By Lou Dzierzak
When both arms and legs work in sync, the wax is right and the sun is shining, the effort of climbing out of bed and walking out the front door is rewarded. When a morning on the snow is that good, you can’t possibly keep it to yourself. Ski tales must be told. Just-discovered trails need to be shared. New wax combinations must be debated. What better place for finding birds of a feather than the local ski club!
Some clubs are loosely defined, made up of constantly changing collection of skiers who meet sporadically on Sunday mornings at a local coffee house to swap ski tales. Others are year round, tightly organized, dues-paying, incorporated clubs with elected officers,thousands of members, web sites and written histories.
With 1,600 members, the North Star Ski Touring Club in Minnesota even has a mission statement. The club endeavors “to support and conduct activities…
which promote cross country skiing and other non-motorized activities…through education, trail development and group activities.”
Most clubs have a mix of experienced racers, recreational skiers and beginners as members. Nancy Hoene, Publicity Chair of the Madison Nordic Ski Club (MADNORSKIS) in Wisconsin, explained, “Our club is special because the membership is so eclectic. No matter what category people fit in, they are welcome in our club, and we let them know that. We have an 82-year-old retired doctor who skis all the hills and trails that the 30-year-olds ski.” Although the club historically has been for serious ski racers, she noted that the new membership is “growing to include more kids, families and recreational skiers.”
While Nordic racing has been the traditional club core, most clubs offer something to meet the needs of their constituency. The Boulder Nordic Club hosts competitions for approximately 50 racing members, but as executive director Karen Brown reported, “A typical member is an intermediate recreational skier.” Since 60% of the North Star Ski Touring Club membership is single, the Club offers special Singles Only activities.
In promoting Nordic skiing, many clubs have a hefty work load with designing, maintaining and grooming trails as well as organizing races and events. “In the six years we’ve been around, we’ve created a network of four miles of trails through one of Bedford’s town parks,” said Richie Holstein, President of the Bedford Cross Country Ski Club. He described the club’s touring area: “The trails include a lot of beginner grade sections, some intermediate level sections and a few more difficult trails. We groom them for skate skiing, and a few trails are also tracked for diagonal stride.”
Scott Beattie, a member of the North Superior Ski and Run Club of Grand Marais, Minnesota, spoke proudly of club contributions. “Three years ago the club bought a Pisten Bully groomer and built a skier’s warming chalet at Pincushion Mountain Trails, considered one of the most dependably-groomed and well-designed trail systems in northeast Minnesota. Devoted ski club members made it happen.”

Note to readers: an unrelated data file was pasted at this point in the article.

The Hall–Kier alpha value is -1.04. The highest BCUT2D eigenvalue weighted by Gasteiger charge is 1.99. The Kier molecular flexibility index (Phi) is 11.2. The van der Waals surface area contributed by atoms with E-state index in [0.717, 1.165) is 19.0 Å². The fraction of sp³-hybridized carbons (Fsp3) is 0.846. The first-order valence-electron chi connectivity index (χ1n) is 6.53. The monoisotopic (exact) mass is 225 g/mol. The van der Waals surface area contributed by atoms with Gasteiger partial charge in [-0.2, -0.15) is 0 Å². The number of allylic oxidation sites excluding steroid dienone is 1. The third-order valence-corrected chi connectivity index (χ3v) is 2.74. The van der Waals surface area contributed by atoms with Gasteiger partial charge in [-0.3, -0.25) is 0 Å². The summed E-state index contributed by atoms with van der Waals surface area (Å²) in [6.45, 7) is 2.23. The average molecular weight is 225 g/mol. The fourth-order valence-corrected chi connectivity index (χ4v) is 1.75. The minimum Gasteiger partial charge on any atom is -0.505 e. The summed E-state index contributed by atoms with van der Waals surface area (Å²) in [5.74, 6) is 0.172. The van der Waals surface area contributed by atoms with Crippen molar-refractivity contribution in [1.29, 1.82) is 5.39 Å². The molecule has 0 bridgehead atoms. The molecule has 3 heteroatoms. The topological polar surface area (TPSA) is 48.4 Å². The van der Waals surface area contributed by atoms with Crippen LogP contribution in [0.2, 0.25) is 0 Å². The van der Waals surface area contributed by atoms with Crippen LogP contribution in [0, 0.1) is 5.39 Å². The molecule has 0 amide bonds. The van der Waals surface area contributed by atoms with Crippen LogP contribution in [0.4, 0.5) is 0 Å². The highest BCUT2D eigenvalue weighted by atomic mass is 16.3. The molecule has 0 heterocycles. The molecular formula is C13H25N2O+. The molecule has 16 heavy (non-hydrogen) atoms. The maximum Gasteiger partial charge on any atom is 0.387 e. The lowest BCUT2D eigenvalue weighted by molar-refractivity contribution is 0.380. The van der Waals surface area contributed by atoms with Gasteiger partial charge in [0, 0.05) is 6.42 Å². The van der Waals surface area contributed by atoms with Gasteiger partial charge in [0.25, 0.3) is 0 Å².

In order to maintain trails and organize events, many clubs devote as much time to fundraising as they do skiing. “The club raises funds for projects that will facilitate skiing locally,” said Nancy Hoene, Madison Nordic Ski Club. She described two of the club’s accomplishments. “Over the years the club has raised funds for various projects, such as grooming equipment for Elver Park and Blue Mounds State Park. We also put in lights for night skiing at Elver.”
Some clubs sponsor local junior Nordic teams. Even though North Superior Ski and Run Club boasts less than fifty members, they took on sponsorship of the Grand Marias, Minnesota, high school cross country ski team after funding cuts forced the school to drop the program.
It’s not just all work and no play. Social activities fill the calendars of most clubs. Karen Brown, Boulder Nordic Club’s Executive Director, explained, “We offer numerous organized social events throughout the year, including travel to and lodging at away races, pot lucks, a wine tasting, a women’s event and an annual banquet.” The club also hosts activities from a Thanksgiving Weekend Clinic complete with gourmet dinner to an annual New Year’s Day Race. Scott Beattie reported that the North Superior Ski and Run Club completes their activity calendar with full moon ski ventures followed by BBQs and bon fires as well as the annual Sawtooth Invitational Ski Race, a citizen’s skate or classic race of 8, 16, or 24 kilometers.
Since camaraderie is key to any club, many clubs focus on cultivating opportunities for building friendships over skiing. Nancy Hoene of the Madison Nordic Ski Club reinforced this sentiment with her club’s agenda. “We have a lot of fun at monthly meetings and our pot luck dinners. We hold our meetings at the Lussier Family Heritage Center which has ski trails for those who want to ski together prior to the meeting.”
When winter turns to spring and the last snowfall melts away, the common bond between club Nordic skiers remains strong. While some clubs turn their efforts toward planning new trail construction or fundraising activities, other clubs hibernate for the summer. Regardless, ski clubs foster the shared love of spending the winter outside on cross country skis—a venue for birds of a feather to flock together.